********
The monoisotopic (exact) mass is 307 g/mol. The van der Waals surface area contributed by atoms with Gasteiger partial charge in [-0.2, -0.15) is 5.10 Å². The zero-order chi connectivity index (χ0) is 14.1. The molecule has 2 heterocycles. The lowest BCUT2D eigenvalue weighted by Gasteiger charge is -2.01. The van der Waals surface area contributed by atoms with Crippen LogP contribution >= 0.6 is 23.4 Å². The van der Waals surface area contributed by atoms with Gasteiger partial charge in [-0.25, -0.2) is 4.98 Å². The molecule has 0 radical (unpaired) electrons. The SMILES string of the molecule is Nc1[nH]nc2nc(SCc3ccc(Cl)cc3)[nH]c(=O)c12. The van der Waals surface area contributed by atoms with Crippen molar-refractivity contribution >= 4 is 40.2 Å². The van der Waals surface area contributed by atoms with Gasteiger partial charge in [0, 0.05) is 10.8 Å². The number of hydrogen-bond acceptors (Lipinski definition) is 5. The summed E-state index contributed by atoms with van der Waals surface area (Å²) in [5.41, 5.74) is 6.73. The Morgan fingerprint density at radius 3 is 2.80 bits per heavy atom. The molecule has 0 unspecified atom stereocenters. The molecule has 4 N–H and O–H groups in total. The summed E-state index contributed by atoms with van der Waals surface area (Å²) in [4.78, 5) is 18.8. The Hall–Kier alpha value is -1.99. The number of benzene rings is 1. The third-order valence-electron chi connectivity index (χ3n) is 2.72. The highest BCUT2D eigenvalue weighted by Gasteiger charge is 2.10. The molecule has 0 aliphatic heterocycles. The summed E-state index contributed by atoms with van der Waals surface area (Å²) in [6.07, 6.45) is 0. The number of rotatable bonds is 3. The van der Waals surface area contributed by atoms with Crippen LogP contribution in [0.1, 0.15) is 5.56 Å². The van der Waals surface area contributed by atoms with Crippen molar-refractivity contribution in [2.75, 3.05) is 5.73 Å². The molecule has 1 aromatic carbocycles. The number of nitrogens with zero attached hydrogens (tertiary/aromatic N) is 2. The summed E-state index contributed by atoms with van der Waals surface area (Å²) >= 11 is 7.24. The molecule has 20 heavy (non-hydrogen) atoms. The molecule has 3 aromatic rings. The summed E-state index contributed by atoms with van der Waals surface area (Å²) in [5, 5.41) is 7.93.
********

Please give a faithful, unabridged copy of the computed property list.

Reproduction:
The monoisotopic (exact) mass is 307 g/mol. The van der Waals surface area contributed by atoms with Gasteiger partial charge in [-0.2, -0.15) is 5.10 Å². The zero-order chi connectivity index (χ0) is 14.1. The molecule has 2 heterocycles. The lowest BCUT2D eigenvalue weighted by Gasteiger charge is -2.01. The van der Waals surface area contributed by atoms with Crippen LogP contribution >= 0.6 is 23.4 Å². The van der Waals surface area contributed by atoms with Gasteiger partial charge in [-0.25, -0.2) is 4.98 Å². The molecule has 0 radical (unpaired) electrons. The SMILES string of the molecule is Nc1[nH]nc2nc(SCc3ccc(Cl)cc3)[nH]c(=O)c12. The van der Waals surface area contributed by atoms with Crippen molar-refractivity contribution >= 4 is 40.2 Å². The van der Waals surface area contributed by atoms with Gasteiger partial charge in [0, 0.05) is 10.8 Å². The number of hydrogen-bond acceptors (Lipinski definition) is 5. The summed E-state index contributed by atoms with van der Waals surface area (Å²) in [5.41, 5.74) is 6.73. The Morgan fingerprint density at radius 3 is 2.80 bits per heavy atom. The molecule has 0 unspecified atom stereocenters. The molecule has 4 N–H and O–H groups in total. The summed E-state index contributed by atoms with van der Waals surface area (Å²) in [4.78, 5) is 18.8. The Hall–Kier alpha value is -1.99. The number of benzene rings is 1. The third-order valence-electron chi connectivity index (χ3n) is 2.72. The highest BCUT2D eigenvalue weighted by Gasteiger charge is 2.10. The molecule has 0 aliphatic heterocycles. The summed E-state index contributed by atoms with van der Waals surface area (Å²) in [6.07, 6.45) is 0. The number of rotatable bonds is 3. The van der Waals surface area contributed by atoms with Crippen LogP contribution in [0.1, 0.15) is 5.56 Å². The van der Waals surface area contributed by atoms with Crippen molar-refractivity contribution in [2.75, 3.05) is 5.73 Å². The molecule has 1 aromatic carbocycles. The number of nitrogens with zero attached hydrogens (tertiary/aromatic N) is 2. The summed E-state index contributed by atoms with van der Waals surface area (Å²) >= 11 is 7.24. The molecule has 20 heavy (non-hydrogen) atoms. The molecule has 3 aromatic rings. The summed E-state index contributed by atoms with van der Waals surface area (Å²) in [5, 5.41) is 7.93.